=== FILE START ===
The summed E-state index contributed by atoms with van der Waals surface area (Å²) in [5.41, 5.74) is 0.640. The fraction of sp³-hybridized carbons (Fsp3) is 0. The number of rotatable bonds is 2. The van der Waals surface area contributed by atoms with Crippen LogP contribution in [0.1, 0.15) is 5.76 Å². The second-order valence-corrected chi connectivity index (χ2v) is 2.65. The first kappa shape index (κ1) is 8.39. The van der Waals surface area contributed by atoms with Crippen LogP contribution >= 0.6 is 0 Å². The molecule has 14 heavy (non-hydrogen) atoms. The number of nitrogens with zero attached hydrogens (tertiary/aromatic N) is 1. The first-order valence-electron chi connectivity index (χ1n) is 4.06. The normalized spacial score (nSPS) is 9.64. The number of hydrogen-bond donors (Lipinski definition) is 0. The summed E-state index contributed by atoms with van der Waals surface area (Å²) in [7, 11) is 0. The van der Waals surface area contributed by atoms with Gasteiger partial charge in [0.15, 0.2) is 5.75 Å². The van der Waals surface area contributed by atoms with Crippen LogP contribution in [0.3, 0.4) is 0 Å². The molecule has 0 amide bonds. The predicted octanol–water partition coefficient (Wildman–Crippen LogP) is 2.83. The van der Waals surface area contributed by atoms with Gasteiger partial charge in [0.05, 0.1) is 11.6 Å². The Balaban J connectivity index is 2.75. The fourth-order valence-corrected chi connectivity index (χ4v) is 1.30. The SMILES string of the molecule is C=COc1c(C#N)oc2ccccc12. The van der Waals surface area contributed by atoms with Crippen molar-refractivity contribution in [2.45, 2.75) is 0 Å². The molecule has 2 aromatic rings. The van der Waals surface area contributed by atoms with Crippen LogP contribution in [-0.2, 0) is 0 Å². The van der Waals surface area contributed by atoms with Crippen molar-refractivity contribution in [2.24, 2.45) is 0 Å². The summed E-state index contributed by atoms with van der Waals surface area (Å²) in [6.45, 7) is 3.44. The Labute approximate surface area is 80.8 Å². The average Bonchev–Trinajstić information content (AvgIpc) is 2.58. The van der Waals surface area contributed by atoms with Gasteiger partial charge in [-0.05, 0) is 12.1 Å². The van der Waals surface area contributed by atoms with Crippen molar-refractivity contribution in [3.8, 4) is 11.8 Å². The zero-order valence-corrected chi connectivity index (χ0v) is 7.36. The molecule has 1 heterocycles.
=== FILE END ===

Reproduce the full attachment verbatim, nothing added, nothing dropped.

The summed E-state index contributed by atoms with van der Waals surface area (Å²) in [5.41, 5.74) is 0.640. The fraction of sp³-hybridized carbons (Fsp3) is 0. The number of rotatable bonds is 2. The van der Waals surface area contributed by atoms with Crippen LogP contribution in [0.1, 0.15) is 5.76 Å². The second-order valence-corrected chi connectivity index (χ2v) is 2.65. The first kappa shape index (κ1) is 8.39. The van der Waals surface area contributed by atoms with Crippen LogP contribution >= 0.6 is 0 Å². The molecule has 14 heavy (non-hydrogen) atoms. The number of nitrogens with zero attached hydrogens (tertiary/aromatic N) is 1. The first-order valence-electron chi connectivity index (χ1n) is 4.06. The normalized spacial score (nSPS) is 9.64. The number of hydrogen-bond donors (Lipinski definition) is 0. The summed E-state index contributed by atoms with van der Waals surface area (Å²) in [7, 11) is 0. The van der Waals surface area contributed by atoms with Gasteiger partial charge in [0.15, 0.2) is 5.75 Å². The van der Waals surface area contributed by atoms with Crippen LogP contribution in [0.3, 0.4) is 0 Å². The molecule has 0 amide bonds. The predicted octanol–water partition coefficient (Wildman–Crippen LogP) is 2.83. The van der Waals surface area contributed by atoms with Gasteiger partial charge in [0.05, 0.1) is 11.6 Å². The Balaban J connectivity index is 2.75. The fourth-order valence-corrected chi connectivity index (χ4v) is 1.30. The SMILES string of the molecule is C=COc1c(C#N)oc2ccccc12. The van der Waals surface area contributed by atoms with Crippen molar-refractivity contribution in [2.45, 2.75) is 0 Å². The molecule has 2 aromatic rings. The van der Waals surface area contributed by atoms with Crippen LogP contribution in [-0.2, 0) is 0 Å². The van der Waals surface area contributed by atoms with Crippen molar-refractivity contribution in [2.24, 2.45) is 0 Å². The summed E-state index contributed by atoms with van der Waals surface area (Å²) in [6.45, 7) is 3.44. The Labute approximate surface area is 80.8 Å². The average Bonchev–Trinajstić information content (AvgIpc) is 2.58. The van der Waals surface area contributed by atoms with Gasteiger partial charge in [-0.05, 0) is 12.1 Å². The van der Waals surface area contributed by atoms with Crippen molar-refractivity contribution in [3.8, 4) is 11.8 Å². The zero-order valence-corrected chi connectivity index (χ0v) is 7.36. The molecule has 1 heterocycles.